New Year traditions in different countries - New Years 2020 eve Celebration - All Festival 2020
New Year is a great time of merriment, but New Year traditions in different countries vary widely. Before the advent of yet another New Year, it would be nice to take a look at some of the most interesting traditions from across the world. These traditions vary from place to place, and are definitely some of most interesting ones that you can come across. New Year parties across the world define the coming of a New Year, as people come out in hoards to celebrate the passing of all things old and welcoming the new. Herein we shall take a quick look at the interesting New Year traditions that define communities and cultures across the world.
Denmark redefines the idea of a unique New Year celebration where they simply smash plates. Yes, you read that right. While most countries host New Year parties to spend quality time with friends and family, in Denmark you are required to pick up your unwanted crockery and smash them against the front doors of your friend’s door. Your popularity will reflect on the heap on your doorstep.
The Chinese New Year is a much-celebrated event, which is colourful and exciting. Here in China, you can partake in the many traditions of Chinese New Year. One particular tradition is handing out cash in red envelopes. Elders usually hand out various sums of money to the young people in red envelopes. Yet another tradition here is bursting firecrackers that burst aloud. It is believed that the sound and fire can ward off evil spirits.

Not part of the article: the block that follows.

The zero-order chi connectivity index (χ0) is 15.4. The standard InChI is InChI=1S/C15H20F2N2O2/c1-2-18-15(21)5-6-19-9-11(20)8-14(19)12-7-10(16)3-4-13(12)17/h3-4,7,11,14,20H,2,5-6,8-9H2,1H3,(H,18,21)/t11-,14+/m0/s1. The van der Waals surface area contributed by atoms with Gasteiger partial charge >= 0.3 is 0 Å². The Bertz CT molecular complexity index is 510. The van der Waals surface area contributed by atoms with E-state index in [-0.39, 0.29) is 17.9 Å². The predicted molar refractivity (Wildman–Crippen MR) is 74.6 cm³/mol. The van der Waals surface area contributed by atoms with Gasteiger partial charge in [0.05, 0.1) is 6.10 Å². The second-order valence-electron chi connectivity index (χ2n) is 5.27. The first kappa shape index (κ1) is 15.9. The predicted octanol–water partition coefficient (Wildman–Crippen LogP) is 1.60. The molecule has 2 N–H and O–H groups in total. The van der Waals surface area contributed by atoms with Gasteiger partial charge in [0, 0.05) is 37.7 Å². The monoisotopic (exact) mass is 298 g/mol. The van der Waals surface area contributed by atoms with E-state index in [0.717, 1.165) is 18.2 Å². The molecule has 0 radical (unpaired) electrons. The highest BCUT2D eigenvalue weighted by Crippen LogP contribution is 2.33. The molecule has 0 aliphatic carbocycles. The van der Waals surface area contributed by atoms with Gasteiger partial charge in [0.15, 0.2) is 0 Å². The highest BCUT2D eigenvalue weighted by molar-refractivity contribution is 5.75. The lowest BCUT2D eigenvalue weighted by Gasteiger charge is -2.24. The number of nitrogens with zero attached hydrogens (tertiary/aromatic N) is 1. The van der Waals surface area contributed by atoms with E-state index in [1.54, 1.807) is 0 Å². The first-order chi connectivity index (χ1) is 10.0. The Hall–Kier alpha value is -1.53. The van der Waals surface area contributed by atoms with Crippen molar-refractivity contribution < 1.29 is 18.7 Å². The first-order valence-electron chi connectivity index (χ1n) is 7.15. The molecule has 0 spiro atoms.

Well, it’s celebration in Russia, what do you expect? During the days of the communist occupation, Russia saw a dearth of celebrations. This gave rise to massive New Year celebratory traditions that include one particularly interesting one. The tradition requires you to write your New Year’s wish on a piece of paper and then set it alight. You then need to drop the remains into your champagne glass, and of course, drink it before the clock goes past 12.
The Japanese have their own unique set of traditions of course when it comes to New Year celebrations. New Year’s Eve is also known as Omisoka, and the tradition is ringing bells in Buddhist temples, and that too exactly 108 times. The reason for 108 is that this is the number of human desires, which means the causes of suffering. Thus, this could take away all negative emotions, and the best place to go to is Zojoji Temple in Tokyo.
Thailand New Year 2018 will see a lot of fun and frolic of course. After all, it is one of the most exciting party destinations. But traditionally things can be a lot different. Known as Songkran, the Thai people celebrate New Year by splashing water onto each other. You will find lots of people walking the streets with buckets of water, ready to attack each other. There is also a need for spending time with family and, hence, you will find a lot of young people visiting elders in the family. Visiting temples is yet another important New Year’s tradition.